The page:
No promise of water at rest stops, but subsidy to remain


Re-elected Labor government in Queensland to supply fresh water to "cost effective" rest areas and retain fuel subsidy

By Michael House

A re-elected Labor government in Queensland will only supply fresh water to "cost effective" rest areas, but will retain the State’s fuel subsidy scheme.

On the eve of what promises to be the most tightly contested Sate election in years, Minister for Transport John Mickel has refuted claims by the Opposition the Government is secretly trying to scrap the 8.34 cents per litre subsidy.

Mickel says he is committed to ensuring the transport industry is safe and efficient, referring to the investment in 52 new heavy vehicle rest areas over five years as part of a joint commonwealth-state initiative.

"In these new vehicle rest areas Main Roads will provide shelter sheds with tables and chairs and where trees exist [we] will retain as many as possible to provide shade," Mickel says.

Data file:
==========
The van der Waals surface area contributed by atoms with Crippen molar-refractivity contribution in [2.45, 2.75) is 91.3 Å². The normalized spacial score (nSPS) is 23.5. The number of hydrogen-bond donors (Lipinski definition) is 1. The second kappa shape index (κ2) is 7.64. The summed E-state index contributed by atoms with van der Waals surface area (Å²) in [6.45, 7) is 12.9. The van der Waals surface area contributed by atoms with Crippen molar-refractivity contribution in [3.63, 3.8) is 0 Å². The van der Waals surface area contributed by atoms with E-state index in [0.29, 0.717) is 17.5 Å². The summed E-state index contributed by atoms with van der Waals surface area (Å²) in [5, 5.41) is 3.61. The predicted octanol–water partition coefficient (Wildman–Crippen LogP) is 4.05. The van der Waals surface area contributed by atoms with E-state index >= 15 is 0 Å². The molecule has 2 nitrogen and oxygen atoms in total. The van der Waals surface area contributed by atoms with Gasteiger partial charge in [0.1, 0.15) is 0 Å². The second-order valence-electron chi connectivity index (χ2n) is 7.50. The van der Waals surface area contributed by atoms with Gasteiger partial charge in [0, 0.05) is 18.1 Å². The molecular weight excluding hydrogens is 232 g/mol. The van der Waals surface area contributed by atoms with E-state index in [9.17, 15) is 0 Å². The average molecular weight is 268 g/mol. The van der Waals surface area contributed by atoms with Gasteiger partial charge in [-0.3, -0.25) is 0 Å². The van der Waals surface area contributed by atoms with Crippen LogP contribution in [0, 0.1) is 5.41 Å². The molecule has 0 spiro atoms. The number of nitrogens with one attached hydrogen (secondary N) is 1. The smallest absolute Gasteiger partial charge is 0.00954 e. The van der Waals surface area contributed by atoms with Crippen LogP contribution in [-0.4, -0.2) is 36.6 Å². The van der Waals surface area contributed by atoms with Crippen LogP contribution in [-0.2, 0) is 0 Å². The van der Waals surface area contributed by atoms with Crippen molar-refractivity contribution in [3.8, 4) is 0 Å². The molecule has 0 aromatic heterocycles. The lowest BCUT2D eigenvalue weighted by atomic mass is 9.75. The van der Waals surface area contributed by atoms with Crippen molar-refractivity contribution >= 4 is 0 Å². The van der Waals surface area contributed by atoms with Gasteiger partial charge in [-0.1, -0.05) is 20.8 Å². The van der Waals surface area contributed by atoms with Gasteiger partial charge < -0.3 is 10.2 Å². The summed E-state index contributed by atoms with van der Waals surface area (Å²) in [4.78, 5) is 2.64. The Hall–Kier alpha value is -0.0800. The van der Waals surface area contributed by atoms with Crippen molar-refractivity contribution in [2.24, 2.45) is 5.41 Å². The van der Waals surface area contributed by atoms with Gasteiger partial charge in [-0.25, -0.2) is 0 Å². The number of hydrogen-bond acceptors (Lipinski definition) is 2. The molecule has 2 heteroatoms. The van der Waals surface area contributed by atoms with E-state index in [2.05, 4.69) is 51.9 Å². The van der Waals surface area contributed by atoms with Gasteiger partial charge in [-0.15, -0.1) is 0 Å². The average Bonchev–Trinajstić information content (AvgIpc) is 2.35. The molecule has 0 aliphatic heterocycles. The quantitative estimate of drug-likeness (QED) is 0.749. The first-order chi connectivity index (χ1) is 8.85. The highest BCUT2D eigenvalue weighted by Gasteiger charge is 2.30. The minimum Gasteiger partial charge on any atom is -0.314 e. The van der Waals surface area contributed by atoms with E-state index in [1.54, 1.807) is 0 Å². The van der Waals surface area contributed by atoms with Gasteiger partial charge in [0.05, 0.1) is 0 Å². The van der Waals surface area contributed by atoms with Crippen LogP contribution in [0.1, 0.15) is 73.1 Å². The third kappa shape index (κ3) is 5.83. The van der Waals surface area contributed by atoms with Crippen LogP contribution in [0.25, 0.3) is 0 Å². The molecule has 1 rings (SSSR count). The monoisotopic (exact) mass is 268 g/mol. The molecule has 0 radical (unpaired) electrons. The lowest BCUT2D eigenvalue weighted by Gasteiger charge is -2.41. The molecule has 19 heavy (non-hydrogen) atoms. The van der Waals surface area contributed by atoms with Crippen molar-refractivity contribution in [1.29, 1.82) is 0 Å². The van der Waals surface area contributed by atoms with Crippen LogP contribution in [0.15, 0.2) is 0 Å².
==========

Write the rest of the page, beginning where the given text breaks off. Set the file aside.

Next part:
"Main Roads will provide drinking water where it is cost-effective and its quality and safety can be guaranteed."

Mickel has also vowed to continue the "direct line of communication" between the industry and the Government, saying the Government is remains committed to the transport and logistics sector.

The Government has also denied claims made by the LNP truck drivers are being subjected to heavy handed tactics by enforcement officers.

"There is no evidence to support claims that truck drivers have been fined for minor work diary infringements," Mickel says.

He has backed linking demerit points to diary infringements, saying they are helping to keep tired drivers off the road.

"Since the introduction of demerit for fatigue offences in 2007, the number of log books and fatigue- related offences detected had decreased by about 22 percent," Mickel says.

He says fatigued drivers are as dangerous as those who get behind the wheel after drinking.

"If you are driving while fatigued it is the equivalent of driving with a large amount of alcohol in your system," Mickel says.

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